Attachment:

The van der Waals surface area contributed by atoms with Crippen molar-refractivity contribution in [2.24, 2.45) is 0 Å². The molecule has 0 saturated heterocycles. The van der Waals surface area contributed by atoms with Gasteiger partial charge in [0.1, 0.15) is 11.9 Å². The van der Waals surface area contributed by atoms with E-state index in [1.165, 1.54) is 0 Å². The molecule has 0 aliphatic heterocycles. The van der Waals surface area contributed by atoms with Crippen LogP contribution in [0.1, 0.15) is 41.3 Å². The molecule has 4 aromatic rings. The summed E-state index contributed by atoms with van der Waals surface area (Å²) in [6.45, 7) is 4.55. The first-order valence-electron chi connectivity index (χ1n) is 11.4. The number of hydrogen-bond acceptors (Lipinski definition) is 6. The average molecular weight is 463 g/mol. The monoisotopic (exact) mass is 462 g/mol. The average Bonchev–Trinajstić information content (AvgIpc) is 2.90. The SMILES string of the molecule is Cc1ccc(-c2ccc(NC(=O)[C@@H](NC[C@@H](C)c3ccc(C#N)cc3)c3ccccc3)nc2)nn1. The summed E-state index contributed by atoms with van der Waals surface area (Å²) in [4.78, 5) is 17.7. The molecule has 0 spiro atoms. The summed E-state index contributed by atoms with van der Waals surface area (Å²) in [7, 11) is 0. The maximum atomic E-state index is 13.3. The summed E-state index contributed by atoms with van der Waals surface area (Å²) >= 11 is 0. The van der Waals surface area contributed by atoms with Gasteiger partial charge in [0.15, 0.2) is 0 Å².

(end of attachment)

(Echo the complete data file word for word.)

The van der Waals surface area contributed by atoms with Crippen molar-refractivity contribution in [2.24, 2.45) is 0 Å². The molecule has 0 saturated heterocycles. The van der Waals surface area contributed by atoms with Gasteiger partial charge in [0.1, 0.15) is 11.9 Å². The van der Waals surface area contributed by atoms with E-state index in [1.165, 1.54) is 0 Å². The molecule has 0 aliphatic heterocycles. The van der Waals surface area contributed by atoms with Crippen LogP contribution in [0.1, 0.15) is 41.3 Å². The molecule has 4 aromatic rings. The summed E-state index contributed by atoms with van der Waals surface area (Å²) in [6.45, 7) is 4.55. The first-order valence-electron chi connectivity index (χ1n) is 11.4. The number of hydrogen-bond acceptors (Lipinski definition) is 6. The average molecular weight is 463 g/mol. The monoisotopic (exact) mass is 462 g/mol. The average Bonchev–Trinajstić information content (AvgIpc) is 2.90. The SMILES string of the molecule is Cc1ccc(-c2ccc(NC(=O)[C@@H](NC[C@@H](C)c3ccc(C#N)cc3)c3ccccc3)nc2)nn1. The summed E-state index contributed by atoms with van der Waals surface area (Å²) in [4.78, 5) is 17.7. The molecule has 0 spiro atoms. The summed E-state index contributed by atoms with van der Waals surface area (Å²) in [7, 11) is 0. The maximum atomic E-state index is 13.3. The summed E-state index contributed by atoms with van der Waals surface area (Å²) >= 11 is 0. The van der Waals surface area contributed by atoms with Gasteiger partial charge in [0.15, 0.2) is 0 Å².